Lady Macbeth has received a letter from Macbeth stating that he has been named Thane of Cawdor. The letter reveals his ambition to be king and the prophecy given by the Witches. Lady Macbeth discloses her ambitious nature and vows to help Macbeth succeed in his ambition to be crowned King. She receives word that King Duncan will be arriving soon and is perplexed because Macbeth has not informed her himself. Macbeth arrives and they concur that by any means he should be crowned King:
Come, you spririts
Thast tend on mortal thoughts, unsex me here
And fill me from the crown to the toe top-full
Of direst cruelty! Make thick my blood…
Lady Macbeth tells him he should be a gracious host and they will speak on the matter later that evening.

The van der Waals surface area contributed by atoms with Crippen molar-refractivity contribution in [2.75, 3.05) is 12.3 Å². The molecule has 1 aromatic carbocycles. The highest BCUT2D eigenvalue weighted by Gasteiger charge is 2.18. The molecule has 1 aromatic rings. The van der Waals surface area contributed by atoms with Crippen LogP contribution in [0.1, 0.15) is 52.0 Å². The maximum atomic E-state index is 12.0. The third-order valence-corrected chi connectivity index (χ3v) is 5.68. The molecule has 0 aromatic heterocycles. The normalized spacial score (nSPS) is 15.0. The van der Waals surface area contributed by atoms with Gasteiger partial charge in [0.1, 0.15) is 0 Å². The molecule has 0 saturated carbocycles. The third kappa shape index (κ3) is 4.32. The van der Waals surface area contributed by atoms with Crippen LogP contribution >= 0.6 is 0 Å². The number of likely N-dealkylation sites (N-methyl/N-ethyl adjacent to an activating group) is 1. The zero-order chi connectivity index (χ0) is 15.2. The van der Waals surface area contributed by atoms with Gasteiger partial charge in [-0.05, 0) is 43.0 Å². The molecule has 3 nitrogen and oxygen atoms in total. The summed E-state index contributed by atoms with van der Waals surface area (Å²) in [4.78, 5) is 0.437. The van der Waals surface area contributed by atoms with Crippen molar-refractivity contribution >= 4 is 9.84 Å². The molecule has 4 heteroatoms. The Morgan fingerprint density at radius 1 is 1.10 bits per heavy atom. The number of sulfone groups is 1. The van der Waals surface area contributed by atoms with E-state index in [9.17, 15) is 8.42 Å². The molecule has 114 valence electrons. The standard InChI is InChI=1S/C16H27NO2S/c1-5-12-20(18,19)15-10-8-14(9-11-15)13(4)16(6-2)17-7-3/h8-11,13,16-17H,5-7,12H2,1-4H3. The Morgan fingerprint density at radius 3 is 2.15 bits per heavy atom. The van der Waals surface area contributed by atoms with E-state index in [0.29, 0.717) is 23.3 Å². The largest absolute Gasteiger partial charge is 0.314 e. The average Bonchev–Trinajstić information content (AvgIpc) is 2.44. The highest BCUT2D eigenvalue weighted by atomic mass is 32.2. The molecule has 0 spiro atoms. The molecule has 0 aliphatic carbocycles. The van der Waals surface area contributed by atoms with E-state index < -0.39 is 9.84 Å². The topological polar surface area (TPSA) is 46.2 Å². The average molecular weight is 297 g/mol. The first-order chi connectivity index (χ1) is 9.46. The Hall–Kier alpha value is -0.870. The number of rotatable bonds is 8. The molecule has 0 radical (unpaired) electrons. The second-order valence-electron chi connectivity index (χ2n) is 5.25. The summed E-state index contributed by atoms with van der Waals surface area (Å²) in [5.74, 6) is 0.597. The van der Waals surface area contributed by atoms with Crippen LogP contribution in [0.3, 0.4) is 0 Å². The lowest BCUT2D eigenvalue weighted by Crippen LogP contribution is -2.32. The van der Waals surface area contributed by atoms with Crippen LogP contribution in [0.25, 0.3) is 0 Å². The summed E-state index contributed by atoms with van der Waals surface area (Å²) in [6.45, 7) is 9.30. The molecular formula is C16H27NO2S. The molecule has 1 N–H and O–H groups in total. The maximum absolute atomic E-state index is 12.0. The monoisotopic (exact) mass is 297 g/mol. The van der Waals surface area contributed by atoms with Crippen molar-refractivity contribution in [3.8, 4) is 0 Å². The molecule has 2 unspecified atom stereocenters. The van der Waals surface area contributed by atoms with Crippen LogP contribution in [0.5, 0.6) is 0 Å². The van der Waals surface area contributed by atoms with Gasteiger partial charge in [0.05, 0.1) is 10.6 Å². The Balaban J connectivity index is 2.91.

Duncan arrives with his entourage and Lady Macbeth welcomes him upon his arrival. Duncan is eager to meet with Macbeth as he and Lady Macbeth exchange greetings.
Macbeth gives a dinner for Duncan and his guests that evening. During the dinner, Macbeth leaves and begins to contemplate the plan he and Lady Macbeth have discussed. He struggles with his conscience and the fear of eternal damnation if he murders Duncan. This internal conflict is reinforced because Macbeth is Duncan’s cousin, he is a beloved king, and Duncan is a guest in his home:
First, as I am his kinsman and his subject, Strong both against the deed; then as his host, Who should against his murderer shut the door, Not bear the knife myself.
Lady Macbeth calls Macbeth a coward and implies that he is less than a man for faltering in his plan to murder Duncan. Her resolute desire and quest for power sway Macbeth to agree with her and he decides to go through with the plan.